Bidders' choice means the person willing to name the highest price gets first choice of any property on the list.
Founder Max Spann, who has auctioned busted riverfront condos, horse-country estates, the archdiocesan summer place in Ventnor, and much else since the real estate market blew up five years ago, was on hand to pitch rental real estate as "the only thing I know of that if you're in bed at night and you listen real carefully you can hear money dropping in the cup." Rents on the 41 properties on offer ran from $595 a month to $750.
"Most," added Max Spann Jr., are occupied.
Auctioneer Joe Bodner kept up a quick patter: "Fifty thousand, fifty, fifty, thinkingaboutit, thinkingaboutit. Do I got forty-five? Don't miss out. Guaranteed to sell." The room was quiet. "All at forty-five. C'mon guys." A woman waved: the day's high bidder. She picked a property on South 17th Street east of Point Breeze.
The next round stalled at $40,000; the white-bearded buyer picked up two properties in Cobbs Creek. The third round reached the mid-thirties. "Cheaper than most cars," Bodner said. In the end, Spann unloaded a majority of the homes, for as little as $25,000 each. The elder Spann plans bigger sales next year. "Auctions are always fun," he told the crowd. "Never been at one where I didn't have a good time."
Arch Street and the lobby leading to Hall F at the Pennsylvania Convention Center jammed Wednesday as 5,000 children from 17 city schools were bused in to picked up free polyester pastel-colored made-in-China winter coats donated by the Automobile Dealers Association of Greater Philadelphia's foundation.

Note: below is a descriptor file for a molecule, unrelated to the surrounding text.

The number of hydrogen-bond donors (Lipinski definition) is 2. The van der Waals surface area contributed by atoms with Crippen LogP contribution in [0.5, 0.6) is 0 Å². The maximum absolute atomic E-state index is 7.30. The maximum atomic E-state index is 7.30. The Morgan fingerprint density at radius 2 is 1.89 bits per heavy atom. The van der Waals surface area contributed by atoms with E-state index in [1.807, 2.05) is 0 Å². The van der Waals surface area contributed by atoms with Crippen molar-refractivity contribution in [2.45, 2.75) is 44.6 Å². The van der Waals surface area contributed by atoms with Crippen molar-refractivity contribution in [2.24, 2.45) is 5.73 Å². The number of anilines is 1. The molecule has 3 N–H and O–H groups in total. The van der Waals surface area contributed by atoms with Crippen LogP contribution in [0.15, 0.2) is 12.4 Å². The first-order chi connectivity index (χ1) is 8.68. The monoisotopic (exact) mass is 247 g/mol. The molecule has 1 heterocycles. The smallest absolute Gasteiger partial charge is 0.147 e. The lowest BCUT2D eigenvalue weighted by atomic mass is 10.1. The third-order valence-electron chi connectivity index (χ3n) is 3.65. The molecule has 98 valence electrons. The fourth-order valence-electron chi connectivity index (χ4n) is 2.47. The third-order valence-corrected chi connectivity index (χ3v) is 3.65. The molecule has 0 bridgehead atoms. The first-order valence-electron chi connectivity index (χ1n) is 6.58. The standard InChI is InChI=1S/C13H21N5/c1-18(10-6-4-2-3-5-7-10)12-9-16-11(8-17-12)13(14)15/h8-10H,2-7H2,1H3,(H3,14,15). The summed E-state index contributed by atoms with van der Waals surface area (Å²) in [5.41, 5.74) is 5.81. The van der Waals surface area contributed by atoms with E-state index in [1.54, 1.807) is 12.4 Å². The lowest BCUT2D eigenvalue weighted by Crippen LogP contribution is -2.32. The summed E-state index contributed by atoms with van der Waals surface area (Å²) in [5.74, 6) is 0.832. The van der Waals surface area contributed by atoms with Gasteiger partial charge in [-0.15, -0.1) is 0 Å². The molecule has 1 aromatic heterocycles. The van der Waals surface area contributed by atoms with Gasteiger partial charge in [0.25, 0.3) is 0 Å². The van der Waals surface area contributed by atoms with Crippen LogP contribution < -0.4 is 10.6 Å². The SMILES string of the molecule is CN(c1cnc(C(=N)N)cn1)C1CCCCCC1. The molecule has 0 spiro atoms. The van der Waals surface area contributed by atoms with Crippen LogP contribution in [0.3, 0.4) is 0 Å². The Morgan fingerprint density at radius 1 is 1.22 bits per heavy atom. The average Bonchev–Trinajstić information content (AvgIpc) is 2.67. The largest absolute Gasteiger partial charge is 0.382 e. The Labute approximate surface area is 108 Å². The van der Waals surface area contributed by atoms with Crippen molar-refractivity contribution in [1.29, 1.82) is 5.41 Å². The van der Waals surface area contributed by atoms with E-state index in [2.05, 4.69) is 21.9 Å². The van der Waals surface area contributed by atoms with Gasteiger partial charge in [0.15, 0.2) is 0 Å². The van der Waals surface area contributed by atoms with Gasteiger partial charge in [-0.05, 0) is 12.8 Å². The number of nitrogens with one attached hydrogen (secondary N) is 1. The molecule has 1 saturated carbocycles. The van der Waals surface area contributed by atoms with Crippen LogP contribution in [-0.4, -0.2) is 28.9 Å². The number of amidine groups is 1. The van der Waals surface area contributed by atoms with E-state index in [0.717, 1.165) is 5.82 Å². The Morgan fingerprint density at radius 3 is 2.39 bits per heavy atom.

The dealers collected around $500,000 to buy the coats (at about $16.50 apiece) through a $2 surcharge on visitors to the Philadelphia Auto Show. Aramark provided free lunches. Teamsters, carpenters, and laborers set up the hall for free.
The group is giving 25,000 more coats to schools in suburban districts, Kevin Mazzucola, who runs the dealers' association, told me. This year's giveaway is the biggest since the program started in 2007. In Philly, he said, "the School District has had a couple of rough years"; with state and city budget cuts, "they need a great relationship with the private sector."
Buyers including Philadelphia-based Lubert-Adler real estate group, which invests money for Pennsylvania's public-worker pension plans and other clients, and Sun Capital Partners, whose bosses include the NBA76ers co-owner Marc Leder, last week agreed to pay $166 million to settle complaints by creditors of the failed Mervyn's department store chain, which they took into bankruptcy four years ago.
The group bought the chain from Target Inc. during the mid-2000s real estate boom, then piled on fees, dividends, loans, and higher rents that creditors blamed for the chain's financial collapse.
Critics at CNN, Reuters, and other national media outlets hailed the settlement as a warning to aggressive buyout operators. But it's really just a cost of doing business: Dropping costs from fees, payments and property sales, Lubert-Adler "still made a gain," Ira Lubert told me. "We did fine."
Contact Joseph N. DiStefano at 215-854-5194, JoeD@phillynews.com or @PhillyJoeD on Twitter.